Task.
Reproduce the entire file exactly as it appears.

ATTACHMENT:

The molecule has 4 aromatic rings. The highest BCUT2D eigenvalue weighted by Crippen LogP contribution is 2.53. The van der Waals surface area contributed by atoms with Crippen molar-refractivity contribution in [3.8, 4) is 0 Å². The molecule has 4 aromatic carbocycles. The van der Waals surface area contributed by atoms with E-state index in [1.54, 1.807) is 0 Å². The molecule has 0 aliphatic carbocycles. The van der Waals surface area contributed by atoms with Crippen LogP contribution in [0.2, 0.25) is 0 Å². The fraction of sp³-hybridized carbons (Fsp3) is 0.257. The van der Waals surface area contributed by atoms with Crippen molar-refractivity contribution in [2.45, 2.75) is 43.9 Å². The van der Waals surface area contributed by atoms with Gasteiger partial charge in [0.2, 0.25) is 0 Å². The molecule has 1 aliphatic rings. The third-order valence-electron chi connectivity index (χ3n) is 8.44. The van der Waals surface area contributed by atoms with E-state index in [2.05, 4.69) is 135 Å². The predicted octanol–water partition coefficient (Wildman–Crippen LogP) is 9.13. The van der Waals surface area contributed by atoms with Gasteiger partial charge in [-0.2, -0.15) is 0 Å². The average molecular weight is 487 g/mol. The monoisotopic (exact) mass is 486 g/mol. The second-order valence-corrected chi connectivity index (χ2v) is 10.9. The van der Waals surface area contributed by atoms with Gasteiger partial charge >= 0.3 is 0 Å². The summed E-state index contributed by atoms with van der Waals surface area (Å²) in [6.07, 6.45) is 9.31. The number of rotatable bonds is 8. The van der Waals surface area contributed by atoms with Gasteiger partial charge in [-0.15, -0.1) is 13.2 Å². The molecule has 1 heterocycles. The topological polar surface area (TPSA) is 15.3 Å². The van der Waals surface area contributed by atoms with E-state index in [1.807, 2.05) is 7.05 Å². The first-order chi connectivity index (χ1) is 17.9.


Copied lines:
The molecule has 4 aromatic rings. The highest BCUT2D eigenvalue weighted by Crippen LogP contribution is 2.53. The van der Waals surface area contributed by atoms with Crippen molar-refractivity contribution in [3.8, 4) is 0 Å². The molecule has 4 aromatic carbocycles. The van der Waals surface area contributed by atoms with E-state index in [1.54, 1.807) is 0 Å². The molecule has 0 aliphatic carbocycles. The van der Waals surface area contributed by atoms with Crippen LogP contribution in [0.2, 0.25) is 0 Å². The fraction of sp³-hybridized carbons (Fsp3) is 0.257. The van der Waals surface area contributed by atoms with Crippen molar-refractivity contribution in [2.45, 2.75) is 43.9 Å². The van der Waals surface area contributed by atoms with Gasteiger partial charge in [0.2, 0.25) is 0 Å². The molecule has 1 aliphatic rings. The third-order valence-electron chi connectivity index (χ3n) is 8.44. The van der Waals surface area contributed by atoms with E-state index in [2.05, 4.69) is 135 Å². The predicted octanol–water partition coefficient (Wildman–Crippen LogP) is 9.13. The van der Waals surface area contributed by atoms with Gasteiger partial charge in [-0.2, -0.15) is 0 Å². The average molecular weight is 487 g/mol. The monoisotopic (exact) mass is 486 g/mol. The second-order valence-corrected chi connectivity index (χ2v) is 10.9. The van der Waals surface area contributed by atoms with Gasteiger partial charge >= 0.3 is 0 Å². The summed E-state index contributed by atoms with van der Waals surface area (Å²) in [6.07, 6.45) is 9.31. The number of rotatable bonds is 8. The van der Waals surface area contributed by atoms with Gasteiger partial charge in [-0.15, -0.1) is 13.2 Å². The molecule has 1 heterocycles. The topological polar surface area (TPSA) is 15.3 Å². The van der Waals surface area contributed by atoms with E-state index in [1.807, 2.05) is 7.05 Å². The first-order chi connectivity index (χ1) is 17.9.